Bishop himself criticizes Altman on the grounds that he treats “the chronic short-termism of today’s stock market capitalism only as an afterthought” — but that implicitly agrees with Altman that if businesses could just see their way clear to concentrating on the very long term, then the profit motive would automagically align with maximizing social welfare. This is dangerous, because Davos Man always thinks of himself as concentrating on the very long term. And I defy you to find a corporate leader who will ever say that chasing short-term profits is a better idea than maximizing value over the long term. When corporate leaders listen to Altman and Bishop, then, they get the message that if they just do what they claim to be doing already, then they’re already doing all they can in terms of their corporate social function.

Bishop cites anonymous “critics” as saying he’s being “too idealistic”; I’d love to know who these critics are. The truth is that Altman, and to some degree Bishop too, is being too ideological, with their article of faith that long-term profitability means long-term social welfare. Tell that to the companies removing mountaintops.

Of course it’s possible that a company — even a profit-maximizing company — can have positive social impact. Matthew’s example of IBM is a good one, although given the scale of IBM’s philanthropy I don’t think it’s actually profit-maximizing, at the margin. Altman would I’m sure have some convoluted explanation of how IBM’s philanthropy makes it a more desirable place to work and thereby helps to maximize long-term profits, but those kind of arguments are unfalsifiable and therefore meaningless.

Matthew also says I’m wrong when I say that his Economist article favors IBM over the Carnegie Corporation. I’ll quote, you decide:

In the first 50 years, the impact of the Carnegie Corporation on society dwarfed that of IBM…

Judged on the past 50 years, there is a strong case for saying IBM has had more impact than Carnegie…

The achievements of IBM and the Carnegie Corporation are impossible to quantify mathematically. What seems clear, though, is that as it enters its second century, IBM can plausibly hope that its best years lie ahead. Alas, that seems most unlikely for Carnegie.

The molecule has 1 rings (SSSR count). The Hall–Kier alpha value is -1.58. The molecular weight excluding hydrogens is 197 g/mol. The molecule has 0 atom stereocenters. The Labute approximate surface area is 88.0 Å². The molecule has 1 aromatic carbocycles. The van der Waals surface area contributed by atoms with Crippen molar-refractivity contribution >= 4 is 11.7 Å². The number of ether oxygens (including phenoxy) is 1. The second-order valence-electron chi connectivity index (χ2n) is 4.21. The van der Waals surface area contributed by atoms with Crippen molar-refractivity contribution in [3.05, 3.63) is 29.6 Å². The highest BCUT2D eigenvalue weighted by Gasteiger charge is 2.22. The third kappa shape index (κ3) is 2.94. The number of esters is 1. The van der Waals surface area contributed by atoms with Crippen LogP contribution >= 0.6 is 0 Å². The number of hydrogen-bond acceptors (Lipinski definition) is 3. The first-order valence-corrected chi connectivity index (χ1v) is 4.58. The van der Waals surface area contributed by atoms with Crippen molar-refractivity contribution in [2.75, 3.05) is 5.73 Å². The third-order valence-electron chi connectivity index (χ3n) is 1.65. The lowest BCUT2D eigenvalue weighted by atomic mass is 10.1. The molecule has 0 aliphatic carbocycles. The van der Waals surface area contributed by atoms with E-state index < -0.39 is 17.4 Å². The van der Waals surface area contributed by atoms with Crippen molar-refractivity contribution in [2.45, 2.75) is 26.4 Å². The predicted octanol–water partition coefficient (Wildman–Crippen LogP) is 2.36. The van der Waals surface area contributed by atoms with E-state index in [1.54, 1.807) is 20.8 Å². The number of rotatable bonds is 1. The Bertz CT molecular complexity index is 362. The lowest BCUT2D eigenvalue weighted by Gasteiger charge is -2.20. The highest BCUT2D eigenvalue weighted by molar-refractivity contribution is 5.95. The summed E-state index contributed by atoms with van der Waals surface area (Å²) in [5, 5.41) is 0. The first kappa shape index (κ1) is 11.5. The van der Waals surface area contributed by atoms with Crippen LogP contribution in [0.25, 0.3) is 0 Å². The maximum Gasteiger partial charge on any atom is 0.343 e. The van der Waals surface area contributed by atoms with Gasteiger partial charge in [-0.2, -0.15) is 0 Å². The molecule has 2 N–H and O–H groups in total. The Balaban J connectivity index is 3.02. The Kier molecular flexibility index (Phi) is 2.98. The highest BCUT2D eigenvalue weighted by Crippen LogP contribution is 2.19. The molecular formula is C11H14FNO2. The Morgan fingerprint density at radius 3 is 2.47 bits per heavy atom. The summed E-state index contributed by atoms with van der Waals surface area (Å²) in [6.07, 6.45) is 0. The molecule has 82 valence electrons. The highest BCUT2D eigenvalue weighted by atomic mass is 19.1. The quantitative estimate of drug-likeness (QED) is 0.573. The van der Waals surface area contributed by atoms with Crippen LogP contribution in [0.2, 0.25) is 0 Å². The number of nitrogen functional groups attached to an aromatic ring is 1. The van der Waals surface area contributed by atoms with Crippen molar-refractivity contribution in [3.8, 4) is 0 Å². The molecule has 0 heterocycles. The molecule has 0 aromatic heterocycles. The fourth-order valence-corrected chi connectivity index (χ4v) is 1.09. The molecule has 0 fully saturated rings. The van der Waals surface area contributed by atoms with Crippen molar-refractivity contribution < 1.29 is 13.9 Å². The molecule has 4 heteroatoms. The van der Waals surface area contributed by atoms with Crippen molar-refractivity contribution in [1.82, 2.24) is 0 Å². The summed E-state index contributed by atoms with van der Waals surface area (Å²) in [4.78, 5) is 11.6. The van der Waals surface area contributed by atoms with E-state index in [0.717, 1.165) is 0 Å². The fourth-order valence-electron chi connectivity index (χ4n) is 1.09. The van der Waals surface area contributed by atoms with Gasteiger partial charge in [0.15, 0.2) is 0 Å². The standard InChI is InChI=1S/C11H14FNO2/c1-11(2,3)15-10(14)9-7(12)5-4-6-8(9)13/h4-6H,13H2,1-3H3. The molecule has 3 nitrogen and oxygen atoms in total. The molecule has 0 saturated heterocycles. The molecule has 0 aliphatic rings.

If I was a corporate leader reading this, I’d happily take away the message that successful corporate leadership is the best way of improving the state of the world — even better than pure philanthropy. And I’d be greatly encouraged by Altman, who says this, in a comment on my post:

We think that using the single bottom line with a long (not infinite) time horizon will actually encourage profit-maximizing companies to invest in more social initiatives, since they’ll see how those initiatives can help their profitability in the long term.

I find it very hard to see how this is meant to work in practice. After all, the base case for any public company is to have a single bottom line with a long time horizon. Simply being funded by permanent capital won’t in and of itself make executives invest more in social initiatives, or open their eyes to the long-term value thereof — especially when any such investment carries an opportunity cost and means that there’s some other project which would have to be abandoned as a result.

I suspect that a weak form of Altman’s thesis might well be true. If a company’s equity capital comes from investors with a medium-term time horizon and one eye on the exit — VCs or private-equity shops — then that company is probably less likely to invest in social initiatives than if it’s a public company with permanent equity capital.

But that doesn’t mean that simply having a single bottom line and a focus on maximizing profit is the best possible way to maximize social impact. Public companies might look better, from a social perspective, than those run by corporate raiders and buyout chieftains. But that’s a pretty low bar to set.